In his motion to remand, Plaintiff states, “It is a FACT that there are NO federal questions in Plaintiff's complaint—none of the causes of action rely on the interpretation of federal law.” [Doc. 5 at 2]. And Plaintiff asserts that his complaint alleges only “common law fraud, misrepresentation, fraudulent conversion, wrongful pre-foreclosure, [and] dual-tracking of [the Oak Wind Lane Property].” [Doc. 5 at 6]. In his “Verified Complaint,” [Doc. 1–1], though, Plaintiff alleges not one specific cause of action; but he does reference the United States Constitution and several federal statutes to establish his rights, including the Fair Debt Collection Practices Act (“FDCPA”), [ id. at “Fact” 2, 3, 4, 24], the Real Estate Settlement Procedures Act (“RESPA”), [ id. at “Fact” 3], and the Truth–in–Lending Act (“TILA”), [ id. at “Fact” 68]. Therefore, questions of federal law are present on the face of Plaintiff's complaint, which satisfies the requirements of §§ 1331, 1441 and provides the Court with original jurisdiction.

3. Diversity Jurisdiction

Even if the Court lacked federal question jurisdiction in this case, the Court also maintains original jurisdiction based on diversity of citizenship. See28 U.S.C. § 1332. Diversity jurisdiction exists if there is “complete diversity of the parties' citizenship and an amount in controversy exceeding $75,000.” Davis v. Cannon Chevrolet–Olds, Inc., 182 F.3d 792, 794 (11th Cir.1999); see also28 U.S.C. § 1332(a). Complete diversity “requires that no defendant in a diversity action be a citizen of the same state as any plaintiff.” MacGinnitie v. Hobbs Grp., LLC, 420 F.3d 1234, 1239 (11th Cir.2005). Diversity of citizenship of the parties is not challenged in Plaintiff's motion to remand, and Defendant sufficiently alleges, in the notice of removal, that the parties are diverse, satisfying the first requirement for diversity jurisdiction. See [Doc. 1]. Plaintiff asserts, however, that the amount in controversy does not exceed the $75,000 threshold to satisfy the statute because he seeks $74,950.00 in his complaint. [Doc. 5 at 12].

In terms of the amount in controversy, “removal ... is proper if it is facially apparent from the complaint that the amount in controversy exceeds the jurisdictional requirement.” Williams v. Best Buy Co., 269 F.3d 1316, 1319 (11th Cir.2001). To justify dismissal of a diversity jurisdiction case for failure to meet the amount in controversy requirement, “[i]t must appear to a legal certainty that the claim is really for less than the jurisdictional amount.” Federated Mut. Ins. Co. v. McKinnon Motors, LLC, 329 F.3d 805, 807 (11th Cir.2003) (citing St. Paul Mercury Indem. Co. v. Red Cab Co., 303 U.S. 283, 289, 58 S.Ct. 586, 82 L.Ed. 845 (1938)). Punitive damages must be considered in determining the amount in controversy, “unless it is apparent to a legal certainty that such cannot be recovered.” Holley Equipment Co. v. Credit Alliance Corp., 821 F.2d 1531, 1535 (11th Cir.1987); see also Allen v. Toyota Motor Sales, U.S.A., Inc., 155 Fed.Appx. 480, 482 (11th Cir.2005) (finding the amount in controversy requirement satisfied because it set out a specified amount of damages—$66,678.65—plus additional unspecified damages sufficient to show “that the amount in controversy might well exceed the jurisdictional amount.”)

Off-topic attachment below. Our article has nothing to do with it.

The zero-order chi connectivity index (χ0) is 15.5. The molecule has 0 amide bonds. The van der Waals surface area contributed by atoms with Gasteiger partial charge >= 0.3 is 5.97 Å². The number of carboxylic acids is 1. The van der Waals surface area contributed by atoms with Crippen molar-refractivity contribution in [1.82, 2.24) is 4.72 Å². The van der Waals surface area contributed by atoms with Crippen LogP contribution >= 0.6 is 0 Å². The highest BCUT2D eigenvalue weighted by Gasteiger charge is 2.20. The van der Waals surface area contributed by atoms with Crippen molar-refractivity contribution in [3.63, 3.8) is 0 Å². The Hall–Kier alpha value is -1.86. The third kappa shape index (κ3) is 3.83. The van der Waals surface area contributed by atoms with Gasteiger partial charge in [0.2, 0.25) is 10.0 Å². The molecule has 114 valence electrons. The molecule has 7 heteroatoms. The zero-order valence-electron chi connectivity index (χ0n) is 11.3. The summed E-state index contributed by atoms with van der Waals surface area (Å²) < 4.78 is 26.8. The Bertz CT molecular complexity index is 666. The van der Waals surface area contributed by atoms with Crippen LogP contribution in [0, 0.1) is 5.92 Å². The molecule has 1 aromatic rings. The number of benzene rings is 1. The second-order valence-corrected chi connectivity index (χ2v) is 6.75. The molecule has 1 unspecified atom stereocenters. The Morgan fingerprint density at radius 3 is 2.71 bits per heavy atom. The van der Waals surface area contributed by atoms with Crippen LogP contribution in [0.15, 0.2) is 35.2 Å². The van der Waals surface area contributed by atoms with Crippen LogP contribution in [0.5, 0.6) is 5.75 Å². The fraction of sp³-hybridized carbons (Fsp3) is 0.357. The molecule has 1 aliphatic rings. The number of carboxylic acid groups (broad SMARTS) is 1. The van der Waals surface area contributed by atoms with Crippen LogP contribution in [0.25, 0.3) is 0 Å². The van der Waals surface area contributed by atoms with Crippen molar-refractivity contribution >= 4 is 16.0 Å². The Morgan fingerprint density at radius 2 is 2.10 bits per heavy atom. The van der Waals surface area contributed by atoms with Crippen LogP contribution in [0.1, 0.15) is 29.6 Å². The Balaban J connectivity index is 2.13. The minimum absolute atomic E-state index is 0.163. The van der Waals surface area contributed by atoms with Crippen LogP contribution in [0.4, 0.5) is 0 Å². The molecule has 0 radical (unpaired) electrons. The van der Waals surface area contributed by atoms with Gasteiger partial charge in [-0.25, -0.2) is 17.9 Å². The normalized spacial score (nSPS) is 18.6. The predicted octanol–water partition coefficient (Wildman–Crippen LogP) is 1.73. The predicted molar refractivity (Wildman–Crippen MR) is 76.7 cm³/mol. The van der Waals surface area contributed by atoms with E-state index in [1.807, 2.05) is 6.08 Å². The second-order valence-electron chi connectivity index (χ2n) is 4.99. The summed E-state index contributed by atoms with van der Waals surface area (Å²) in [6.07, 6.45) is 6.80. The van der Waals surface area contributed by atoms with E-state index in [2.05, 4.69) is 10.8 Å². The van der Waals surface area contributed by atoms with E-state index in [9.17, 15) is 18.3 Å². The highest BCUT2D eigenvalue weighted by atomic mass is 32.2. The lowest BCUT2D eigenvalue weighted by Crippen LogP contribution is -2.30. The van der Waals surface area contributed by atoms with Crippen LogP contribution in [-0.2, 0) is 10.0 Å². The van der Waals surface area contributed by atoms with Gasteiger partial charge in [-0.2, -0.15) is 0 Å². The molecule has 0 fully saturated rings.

As noted in Defendant's notice of removal and response to Plaintiff's motion to remand, Plaintiff seeks $74,950.00 in compensatory damages, [Doc. 1–1 at “Fact” 51], rescission of a loan in the amount of $189, 000. 00, [ id. at p. 51], punitive damages [ id. at “Fact” 61], and attorney's fees, [ id.]. On the face of the complaint, it is apparent that the amount in controversy will exceed the jurisdictional requirement, and therefore, this second requirement is satisfied and diversity jurisdiction exists in this case.

Accordingly, having found that the Court does not lack subject matter jurisdiction, and Defendant's removal of the case to federal court was therefore proper, the undersigned RECOMMENDS that Defendant's motion to remand, [Doc. 5], be DENIED.

C. Defendant's Motion to Dismiss

Defendant BANA moves to dismiss Plaintiff's complaint for failing to state a claim upon which relief can be granted. [Doc. 3]. As noted above, Defendant's motion to dismiss is unopposed. Because Plaintiff does not oppose the motion to dismiss, the undersigned will accept Defendant's characterization of Plaintiff's complaint for the purposes of this motion. See Grant v. BAC Home Loans Servicing, LP, No. 1:11–CV–02253–RWS, 2012 WL 887590, at *1 (N.D.Ga. Mar. 15, 2012).